Past research conducted in the field of childhood epilepsy has clearly shown a link between behavioral problems and epilepsy.
But, what if these behavioral problems in children with epilepsy could be attributed in part to sleep related difficulties? This is the question Dr. Paul Carney, colleague Dr. Eileen Fennell, and Danielle Becker investigated in a recent study entitled, “Daytime Behavior and Sleep Disturbance in Childhood Epilepsy.” Dr. Paul Carney is the Chief of the Division of Pediatric Neurology and Director of the
“It’s been known for several decades that there is a clear relationship between sleep and epilepsy. What we wanted to know was the contribution of epilepsy on sleep staging. Our interest was in examining whether daytime behavior problems encountered in children with epilepsy may be directly related to seizure frequency and specific disruptions in sleep,” said Carney.
Did You Know?
Children with epilepsy exhibit more behavioral problems, such as inattention, poor concentration, and opposition, than children with other chronic illnesses or normal children(1). The presence of behavioral problems in children with epilepsy has been linked to abnormal sleep patterns and seizure frequency may contribute to approximately 30% of the variation in behavior problems observed in children with epilepsy.(1,2)
How the Study Was Designed?
A total of 30 children with a known seizure disorder were included in the study and were recruited from the outpatient Pediatric Neurology Clinic at the
Based on the data collected, none of the children had documented seizures during the overnight polysomnogram. Twenty-four of the thirty children (80%) studied displayed abnormalities on their overnight polysomnograms with evidence of obstructive hypopneas or apneas with associated sleep disruption and mild hypoxemia (lower oxygen levels in the blood than normal). On average, these 24 children spent 4% of their total sleep period time in stage 1 sleep, 45% in stage 2 sleep, 27% in stage 3 and 4 non-REM sleep and 17% in REM sleep. Seizure frequency was found to have a significant effect on the length of apnea indicating that children with a higher frequency of seizures experienced longer apneic events.
The Greek word “apnea” literally means “without breath”. According to the American Sleep Association (
Implications of the Study
Three significant findings arose from this study. First,the results suggest that children with epilepsy also commonly suffer from sleep disorders. Secondly, children with epilepsy as reported by parents have significant problems with inattention/hyperactivity. Lastly, severity of epilepsy does not independently appear to predispose children to having behavioral problems. Instead, behavioral problems are more directly related to the existence of sleep disturbance.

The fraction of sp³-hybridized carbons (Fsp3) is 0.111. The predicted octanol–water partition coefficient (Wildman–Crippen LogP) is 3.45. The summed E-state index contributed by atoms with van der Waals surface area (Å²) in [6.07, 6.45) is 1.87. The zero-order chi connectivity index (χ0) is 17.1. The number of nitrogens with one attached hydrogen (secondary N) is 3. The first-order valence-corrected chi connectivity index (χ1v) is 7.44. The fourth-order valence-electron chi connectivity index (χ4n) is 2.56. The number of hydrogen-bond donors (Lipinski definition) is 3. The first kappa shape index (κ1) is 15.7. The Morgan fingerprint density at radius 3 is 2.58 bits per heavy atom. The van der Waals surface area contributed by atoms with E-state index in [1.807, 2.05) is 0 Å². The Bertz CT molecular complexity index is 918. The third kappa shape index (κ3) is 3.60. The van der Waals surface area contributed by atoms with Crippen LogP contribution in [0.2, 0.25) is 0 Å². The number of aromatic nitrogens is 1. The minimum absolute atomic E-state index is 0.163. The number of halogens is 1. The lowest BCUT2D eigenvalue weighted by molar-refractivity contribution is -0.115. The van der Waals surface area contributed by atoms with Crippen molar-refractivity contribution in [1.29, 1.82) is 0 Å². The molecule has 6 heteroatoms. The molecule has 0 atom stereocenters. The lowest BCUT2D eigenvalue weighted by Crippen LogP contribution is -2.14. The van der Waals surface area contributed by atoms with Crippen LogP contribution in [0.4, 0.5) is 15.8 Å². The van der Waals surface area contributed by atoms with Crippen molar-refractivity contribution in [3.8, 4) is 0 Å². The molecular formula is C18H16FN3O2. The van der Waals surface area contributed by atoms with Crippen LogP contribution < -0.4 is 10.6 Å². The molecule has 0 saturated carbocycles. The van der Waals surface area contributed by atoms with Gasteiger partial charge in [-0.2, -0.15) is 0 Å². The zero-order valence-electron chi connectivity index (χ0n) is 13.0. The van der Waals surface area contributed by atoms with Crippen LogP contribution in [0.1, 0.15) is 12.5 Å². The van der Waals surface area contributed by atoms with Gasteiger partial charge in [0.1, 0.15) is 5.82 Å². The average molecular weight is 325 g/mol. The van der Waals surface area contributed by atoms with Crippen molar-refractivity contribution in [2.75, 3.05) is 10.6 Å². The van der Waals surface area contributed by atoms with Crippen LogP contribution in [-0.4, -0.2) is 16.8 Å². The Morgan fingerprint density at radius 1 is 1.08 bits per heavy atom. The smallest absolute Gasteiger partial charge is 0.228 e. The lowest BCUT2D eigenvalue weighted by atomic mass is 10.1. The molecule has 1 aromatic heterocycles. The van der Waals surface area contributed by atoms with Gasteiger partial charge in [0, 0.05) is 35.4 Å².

Carney believes that many clinicians do not consider sleep difficulties when treating their pediatric patients with epilepsy. “We feel that many children with epilepsy have an underlying sleep disorder given the results of our study in which 80% of the children with epilepsy also had sleep disorders.” He asserts that “Treating the sleep disorder not only treats the epilepsy, but the behavioral problems as well. As we know sleep deprivation can lead to worsening of epilepsy. So, by treating the sleep disorder there is a positive impact not only on the frequency and severity of seizures but also on the behavioral problems.”
In order to continue progressing towards a greater understanding of the relationship between sleep disturbances and behavioral problems in children with epilepsy he emphasizes the need for a collaborative effort among clinicians of varying specialties.
The most common treatment used to treat OSA in children is adenotonsillectomy. “Removal of the adenoids and tonsils resolves the problem of OSA in more than three-quarters of children and is the first line of treatment,” according to the
Currently, Carney is embarking on a new study in which he will explore the possibility of shared cognitive and behavioral features between children with epilepsy, sleep apnea, and ADHD.
1.Becker DA, Fennell, EB, Carney PR. Sleep disturbance in children with epilepsy. Epilepsy Behav 2003;4(6):651-8.
2.Becker DA, Fennell EB, Carney PR. Daytime behavior and sleep disturbance in childhood epilepsy.Epilepsy Behav 2004;5:708-715.
3.American Sleep Apnea Association, “Wake-Up Call”, Fall 2004. Submitted: